Since Monday was a holiday and the weather was nice I decided to take on the Stanley Glacier Hike, a 10.9km hike with 606 metres of elevation gain located near Lake Louise. When I arrived at the trailhead at 7:00am there was still a moderate amount of rain, despite the weather report stating there shouldn’t be any rain. I was considering turning back and calling it a day, but I sat in my car for about twenty minutes and the rain let up.

I started hiking at 7:20am and the hike starts out as a gentle gradual climb up through a new forested area (the area had burned down from a fire numerous years ago and there were some smaller trees). After emerging from the forest into the meadow you could start to see Stanley Glacier and a large waterfall from a distance. The meadow area was quite flat and super pretty.

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The last bit of the bike towards the glacier is quite the grunt, and is an unmaintained part of the trail, but there’s enough traffic during the summer months its quite apparent where the trail is. While I couldn’t directly walk to Stanley Glacier I did get fairly close however. I planted myself down on a big rock and ate lunch (homemade pizza from the night before), before venturing back to my car. On the way back I actually got to hike through the clouds, which was super cool and mysterious feeling. The hike took me just over 3 hours to complete.

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Willcox Pass Hike

A few weekends ago I had the wonderful opportunity to complete the Willcox Pass hike with my friend Ashley. We set off early in the morning with a quick stop at McDonald’s to fuel our bodies with coffee before continuing the 3.5 hour drive to the Willcox Pass trailhead.

Sticker time on the hike is about 3 hours but we took closer to 4 because we wanted to take our time and we ran into some people and got chatting. The hike is 9.5km return with 522m of elevation gain. At the end of the trail you are greeted with a beautiful view of Athabasca Glacier (aka Columbia Icefields)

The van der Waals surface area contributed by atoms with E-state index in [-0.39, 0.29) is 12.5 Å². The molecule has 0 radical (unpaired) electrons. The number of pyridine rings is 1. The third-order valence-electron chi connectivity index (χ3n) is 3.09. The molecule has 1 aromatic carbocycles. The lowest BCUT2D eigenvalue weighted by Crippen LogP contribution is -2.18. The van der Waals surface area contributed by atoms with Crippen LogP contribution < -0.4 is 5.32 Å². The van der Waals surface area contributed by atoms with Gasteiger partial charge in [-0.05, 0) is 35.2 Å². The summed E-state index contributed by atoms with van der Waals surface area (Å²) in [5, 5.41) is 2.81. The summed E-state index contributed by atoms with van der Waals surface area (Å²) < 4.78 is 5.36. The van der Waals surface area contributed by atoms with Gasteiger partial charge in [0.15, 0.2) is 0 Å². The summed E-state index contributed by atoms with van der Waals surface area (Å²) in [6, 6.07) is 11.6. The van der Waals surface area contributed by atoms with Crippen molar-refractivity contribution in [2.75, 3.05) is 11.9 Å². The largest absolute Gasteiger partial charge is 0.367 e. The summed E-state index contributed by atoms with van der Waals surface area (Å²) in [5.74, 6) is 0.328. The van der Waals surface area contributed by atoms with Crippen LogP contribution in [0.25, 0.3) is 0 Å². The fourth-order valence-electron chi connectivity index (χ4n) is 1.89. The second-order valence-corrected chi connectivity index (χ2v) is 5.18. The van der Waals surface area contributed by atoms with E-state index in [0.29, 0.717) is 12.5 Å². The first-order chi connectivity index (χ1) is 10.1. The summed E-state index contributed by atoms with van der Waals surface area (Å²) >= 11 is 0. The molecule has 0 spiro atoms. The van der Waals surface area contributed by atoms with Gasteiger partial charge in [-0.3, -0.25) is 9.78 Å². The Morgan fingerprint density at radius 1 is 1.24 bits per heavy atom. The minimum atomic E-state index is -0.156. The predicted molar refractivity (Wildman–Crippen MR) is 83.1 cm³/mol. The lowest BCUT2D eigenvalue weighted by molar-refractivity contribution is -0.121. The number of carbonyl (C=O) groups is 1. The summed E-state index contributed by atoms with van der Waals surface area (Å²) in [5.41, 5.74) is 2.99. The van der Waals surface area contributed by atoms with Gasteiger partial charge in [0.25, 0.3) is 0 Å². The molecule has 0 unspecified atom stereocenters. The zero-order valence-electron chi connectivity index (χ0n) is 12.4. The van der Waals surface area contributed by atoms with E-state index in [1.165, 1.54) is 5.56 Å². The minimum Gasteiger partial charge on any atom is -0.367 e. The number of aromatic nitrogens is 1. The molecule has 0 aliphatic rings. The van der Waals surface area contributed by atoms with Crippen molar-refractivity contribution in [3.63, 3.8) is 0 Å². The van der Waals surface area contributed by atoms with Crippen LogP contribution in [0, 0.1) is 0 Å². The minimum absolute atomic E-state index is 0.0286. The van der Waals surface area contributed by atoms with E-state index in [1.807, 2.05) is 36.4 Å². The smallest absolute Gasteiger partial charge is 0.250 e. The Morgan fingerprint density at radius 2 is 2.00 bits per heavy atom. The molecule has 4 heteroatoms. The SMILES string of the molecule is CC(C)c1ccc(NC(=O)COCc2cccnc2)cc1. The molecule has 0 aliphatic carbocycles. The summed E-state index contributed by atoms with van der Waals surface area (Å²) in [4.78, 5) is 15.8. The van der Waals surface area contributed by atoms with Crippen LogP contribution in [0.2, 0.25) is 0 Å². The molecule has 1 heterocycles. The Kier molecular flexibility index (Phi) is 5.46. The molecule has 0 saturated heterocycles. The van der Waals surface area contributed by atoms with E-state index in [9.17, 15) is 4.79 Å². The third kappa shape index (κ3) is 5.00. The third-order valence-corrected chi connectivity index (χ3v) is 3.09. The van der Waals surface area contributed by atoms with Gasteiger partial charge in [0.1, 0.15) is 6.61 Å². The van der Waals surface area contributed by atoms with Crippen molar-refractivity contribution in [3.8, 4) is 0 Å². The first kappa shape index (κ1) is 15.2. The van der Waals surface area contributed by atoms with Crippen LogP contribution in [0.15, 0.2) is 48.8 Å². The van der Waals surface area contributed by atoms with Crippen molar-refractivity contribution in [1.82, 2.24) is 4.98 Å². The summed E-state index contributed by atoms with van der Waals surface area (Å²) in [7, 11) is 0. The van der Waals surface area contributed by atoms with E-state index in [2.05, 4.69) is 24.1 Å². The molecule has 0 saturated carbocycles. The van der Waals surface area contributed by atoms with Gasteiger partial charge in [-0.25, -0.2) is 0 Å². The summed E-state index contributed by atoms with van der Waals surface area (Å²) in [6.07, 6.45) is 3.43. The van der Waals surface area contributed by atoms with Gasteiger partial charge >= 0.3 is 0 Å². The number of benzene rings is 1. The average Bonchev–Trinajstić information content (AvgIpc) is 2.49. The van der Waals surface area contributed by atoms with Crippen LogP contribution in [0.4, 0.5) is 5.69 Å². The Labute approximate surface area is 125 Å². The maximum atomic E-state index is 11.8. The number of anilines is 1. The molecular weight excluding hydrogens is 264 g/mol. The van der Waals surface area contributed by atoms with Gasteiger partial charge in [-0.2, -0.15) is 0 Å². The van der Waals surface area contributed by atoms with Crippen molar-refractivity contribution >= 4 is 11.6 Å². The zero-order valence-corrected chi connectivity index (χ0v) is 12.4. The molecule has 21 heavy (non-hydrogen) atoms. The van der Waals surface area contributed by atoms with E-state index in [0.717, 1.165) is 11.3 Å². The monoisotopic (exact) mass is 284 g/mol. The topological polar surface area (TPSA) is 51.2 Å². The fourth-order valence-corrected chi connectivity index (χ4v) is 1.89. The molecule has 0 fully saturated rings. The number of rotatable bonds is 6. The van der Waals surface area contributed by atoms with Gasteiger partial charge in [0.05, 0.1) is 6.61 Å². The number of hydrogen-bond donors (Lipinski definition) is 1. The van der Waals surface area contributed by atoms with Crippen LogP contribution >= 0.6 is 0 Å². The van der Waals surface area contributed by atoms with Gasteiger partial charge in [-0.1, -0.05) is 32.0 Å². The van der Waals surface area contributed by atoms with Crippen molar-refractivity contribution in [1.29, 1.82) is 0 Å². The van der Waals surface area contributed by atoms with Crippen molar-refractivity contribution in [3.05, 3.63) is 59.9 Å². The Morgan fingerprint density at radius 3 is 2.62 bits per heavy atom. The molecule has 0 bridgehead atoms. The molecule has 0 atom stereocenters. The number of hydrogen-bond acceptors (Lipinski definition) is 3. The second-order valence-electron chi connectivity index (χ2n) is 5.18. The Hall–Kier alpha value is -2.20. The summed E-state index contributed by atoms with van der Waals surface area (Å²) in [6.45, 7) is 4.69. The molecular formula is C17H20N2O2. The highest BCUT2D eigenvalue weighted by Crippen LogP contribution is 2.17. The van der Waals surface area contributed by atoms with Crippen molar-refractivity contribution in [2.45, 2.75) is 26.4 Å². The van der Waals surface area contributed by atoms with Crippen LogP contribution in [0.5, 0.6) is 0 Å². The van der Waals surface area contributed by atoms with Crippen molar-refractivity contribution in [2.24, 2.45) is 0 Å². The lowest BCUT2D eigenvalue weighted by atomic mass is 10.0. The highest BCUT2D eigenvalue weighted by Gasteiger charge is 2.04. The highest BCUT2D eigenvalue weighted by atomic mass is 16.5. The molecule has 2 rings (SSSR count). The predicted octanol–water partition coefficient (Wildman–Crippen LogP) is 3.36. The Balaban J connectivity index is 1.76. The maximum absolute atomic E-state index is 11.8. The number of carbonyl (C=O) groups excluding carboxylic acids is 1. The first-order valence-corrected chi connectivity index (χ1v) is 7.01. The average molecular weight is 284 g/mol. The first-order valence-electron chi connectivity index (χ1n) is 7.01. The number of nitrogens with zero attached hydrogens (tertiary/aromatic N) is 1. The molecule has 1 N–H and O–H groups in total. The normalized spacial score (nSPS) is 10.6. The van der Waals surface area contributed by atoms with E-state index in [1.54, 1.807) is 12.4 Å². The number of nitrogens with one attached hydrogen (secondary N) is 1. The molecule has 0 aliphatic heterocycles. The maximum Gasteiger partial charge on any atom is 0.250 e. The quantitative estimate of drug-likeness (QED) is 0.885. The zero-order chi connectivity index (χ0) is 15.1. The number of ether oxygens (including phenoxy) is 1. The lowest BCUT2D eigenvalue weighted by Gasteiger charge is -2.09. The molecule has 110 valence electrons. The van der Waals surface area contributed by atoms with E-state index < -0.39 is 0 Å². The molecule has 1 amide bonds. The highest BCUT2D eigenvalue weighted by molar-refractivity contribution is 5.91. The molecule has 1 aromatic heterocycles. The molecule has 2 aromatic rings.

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After our hike we decided to go for some Montreal Smoked Meat poutine in Canmore at 514 Poutine, which is owned by a group of friends from Montreal. The clientele was mostly French speaking so we knew it was a good place. After our delicious dinner we drove back to Calgary. It was a 13 hour day all-in-all but an amazing one!

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Buller Pass Hike

On August 3rd 2019 my friend Carissa and I completed the Buller Pass hike in Spray Valley Provincial Park. It’s a 10.1km out & back style hike with 778 metres of elevation gain. The majority of the elevation gain is at the end, but the views are worth it. It took us about 6 hours to complete this amazing hike. The hike starts out in a heavily tree’d forest and eventually breaks through to some meadows before getting into some more burnt out tree’s from a forest fire from 2011/2012. After passing through those trees you come to the pass, which is about 250 metres of elevation gain, and it definitely makes you work for it. The loose shale makes it difficult to gain much traction. After reaching the peak you can see the beautiful view of Ribbon Lake below. We had some lunch at the top before turning back towards the car. I highly recommend this amazing hike!

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Grotto Canyon Hike

Two weekends ago my Dad and I completed a really unique hike that was close to home called Grotto Canyon. The hike is about an hours drive outside of the city of Calgary. The 4km round trip hike starts out on a fairly boring stretch of pathway next to a concrete plant, before venturing into Grotto Canyon. Along our hike we ran into some rock climbers that were there with their dog. At the end of the canyon is a small, but beautiful waterfall which I climbed behind to get some unique photos. Coming down was a bit of a challenge because the rock was extremely slippery. Overall the hike took us about 1.5 hours to complete. This hike is rated easy due to its short distance, and only 225 metres of elevation gain.